military aid, plus the presence of a few thousand American troops, we
control the production of one of the most important oil producing regions
in the world.
        The endless high-profile Israeli-PLO summits promoted by President Bill
Clinton are a complete sham.  Neither the Israelis, the Gulf oil states,
nor the United States are committed to peace in the Middle East.  Only the
Palestinians and the Iraqi people want peace, and their votes don't count. 

                                                -Thomas H. Naylor
                                                November 15, 2000

        Professor Emeritus of Economics at Duke University and co-author of The
Technofascist Manifesto, to be published by New River Press, Woonsocket,
Rhode Island.

-Thomas Naylor
        [Note from Jan: I originally got this paper from Carolyn Chute, a
novelist and activist I "met" through rkm & who lives in Maine with "no
phone, no fax, no paved road". I called the author because I wanted a copy
by e-mail to send to you. He, being against technofascism, has no e-mail!
However, several phone calls later and his son managed to get it to me:) ]
From: Chris (in Switzerland)
Regarding Mr. Naylor's reference to the "sham summits", read the article

Best regards,

INDEPENDENT (London)       29 December 2000

Sham summit promised little for the Palestinians
        By Robert Fisk

In the end, it was the same old story. The Israelis would make "one last
step for peace". They would probably concede according to a number of
inaccurate Western newspaper reports Palestinian "sovereignty" over the
Temple Mount/ Haram al-Sharif mosques in Jerusalem. And Yasser Arafat
would be blamed if he turned down the last chance he would ever get for a
real peace in the Middle East. Thus was yesterday's doomed summit at Sharm
el-Sheikh promoted and upon these factual untruths it died before it was
ever held.

Of course, Ehud Barak pulled out. Of course, Mr Arafat could not accept
the terms, because Israel was offering the Palestinians "control" of the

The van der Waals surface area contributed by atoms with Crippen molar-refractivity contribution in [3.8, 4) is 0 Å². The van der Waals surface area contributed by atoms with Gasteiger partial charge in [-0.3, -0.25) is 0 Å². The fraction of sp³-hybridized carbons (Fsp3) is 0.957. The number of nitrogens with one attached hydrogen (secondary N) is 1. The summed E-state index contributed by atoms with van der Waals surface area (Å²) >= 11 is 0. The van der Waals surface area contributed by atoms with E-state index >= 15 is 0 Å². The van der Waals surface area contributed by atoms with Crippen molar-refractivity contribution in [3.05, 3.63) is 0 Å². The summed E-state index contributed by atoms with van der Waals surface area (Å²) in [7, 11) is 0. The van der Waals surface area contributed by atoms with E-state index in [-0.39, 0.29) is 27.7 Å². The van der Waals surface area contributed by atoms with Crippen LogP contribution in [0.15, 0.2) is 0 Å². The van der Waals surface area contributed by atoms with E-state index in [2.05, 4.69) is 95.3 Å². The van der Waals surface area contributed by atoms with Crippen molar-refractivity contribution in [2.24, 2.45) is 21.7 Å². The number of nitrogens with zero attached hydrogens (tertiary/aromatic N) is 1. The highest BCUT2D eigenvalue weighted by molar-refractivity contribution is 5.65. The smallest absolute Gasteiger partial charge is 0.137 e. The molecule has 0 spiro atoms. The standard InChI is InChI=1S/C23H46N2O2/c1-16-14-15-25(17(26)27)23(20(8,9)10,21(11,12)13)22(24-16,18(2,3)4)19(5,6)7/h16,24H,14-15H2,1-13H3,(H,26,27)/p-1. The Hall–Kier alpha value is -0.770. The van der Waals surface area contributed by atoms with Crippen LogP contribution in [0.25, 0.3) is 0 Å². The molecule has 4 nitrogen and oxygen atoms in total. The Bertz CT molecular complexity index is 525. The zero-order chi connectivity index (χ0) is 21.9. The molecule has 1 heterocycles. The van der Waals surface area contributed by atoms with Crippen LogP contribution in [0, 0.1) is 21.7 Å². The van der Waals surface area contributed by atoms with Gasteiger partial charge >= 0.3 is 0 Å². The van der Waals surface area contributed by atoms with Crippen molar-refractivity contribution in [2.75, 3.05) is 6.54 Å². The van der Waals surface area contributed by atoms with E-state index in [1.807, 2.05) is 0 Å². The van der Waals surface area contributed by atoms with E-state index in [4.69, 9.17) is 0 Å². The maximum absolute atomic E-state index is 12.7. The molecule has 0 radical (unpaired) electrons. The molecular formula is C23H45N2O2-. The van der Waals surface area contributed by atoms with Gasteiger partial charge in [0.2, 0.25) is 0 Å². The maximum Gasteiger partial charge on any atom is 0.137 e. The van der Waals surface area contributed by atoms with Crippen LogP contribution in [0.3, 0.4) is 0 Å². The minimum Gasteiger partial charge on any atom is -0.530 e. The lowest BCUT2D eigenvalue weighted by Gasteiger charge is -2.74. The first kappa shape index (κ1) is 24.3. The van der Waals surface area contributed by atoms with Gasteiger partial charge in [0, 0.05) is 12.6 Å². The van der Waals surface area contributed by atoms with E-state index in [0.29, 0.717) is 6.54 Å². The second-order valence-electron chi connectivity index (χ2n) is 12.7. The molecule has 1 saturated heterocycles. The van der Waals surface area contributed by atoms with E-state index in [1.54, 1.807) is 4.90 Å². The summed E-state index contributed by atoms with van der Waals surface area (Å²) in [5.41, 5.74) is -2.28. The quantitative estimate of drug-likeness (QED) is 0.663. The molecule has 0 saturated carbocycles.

surface of the mosques, it never offered "sovereignty". And by midday
yesterday, Mr Barak's security adviser, Danny Yatom, was saying just that.
Mr Barak, he announced, "will not sign an accord which transfers
sovereignty [over the Temple Mount/ Haram al-Sharif] to the Palestinians".
The result? The world believes that Mr Arafat turned down what he had
always demanded, and the cancellation of the Sharm el-Sheikh summit was
entirely his fault.

Having claimed in the past that Israel was offering 92 per cent of the
West Bank and then 94 per cent to the Palestinians, the Americans insisted
that the latest Clinton proposals would give Mr Arafat 95 per cent. But a
careful reading of the Clinton document proves this to be untrue. With the
Dead Sea waters that would become Palestinian "territory", with the
Israeli army "buffer zones", with the "rental" of the Kiryat Arba
settlement land, with the exclusion of the West Bank land illegally
annexed into Jerusalem by the Israelis (including the massive Male Adumim
settlement), Arafat was still likely to get no more than 64 or 65 per

And the Palestinian Authority knows all too well what "control" would mean
in Jerusalem. While Arafat's men collected garbage, supplied the traffic
cops and kept their own people in order, the Israelis would continue to
hold sovereign power over all Jerusalem.

Palestinian "control" of Palestinian "neighbourhoods" of Jerusalem would
recreate the insanity of West Bank areas A, B and C where Israelis and
Palestinians variously "control" all of an area or share parts of it. One
Jerusalem street would have Palestinian policemen, the next Israelis. And
the Israelis, of course, could besiege a street just as they can currently
besiege a town on the West Bank.

Then there was the "swap" of Palestinian land on the West Bank that Israel
would keep in return for "some land outside the Gaza Strip in the south of
our country", as one Israeli journalist put it on Wednesday night. The
only small detail about this piece of generosity that was not mentioned
was that the "land" Israelis would hand over happens to be desert. In
return for keeping settlements illegally built on occupied territory, Mr
Arafat would be the recipient of a patch of sand.

For Mr Arafat's millions of refugees, there would be no more "right of
return"  goodbye to UN General Assembly resolution 194 merely a profound
hope that some could go to the new "Palestine" where they never had their
home, or go to Israel as part of a family "reunion" agreement. In reality
and with tens of thousands of Palestinians in Lebanon or settled in
northern Europe and America this is probably what will, one day, happen.

But bundled in with the rest of the Clinton proposals, Mr Arafat and Mr
Barak were never going to make a deal. That much is certain. Along with
the fact that the ever-more humiliated Mr Arafat is going to be blamed yet
again for turning down that infamous "last chance for peace".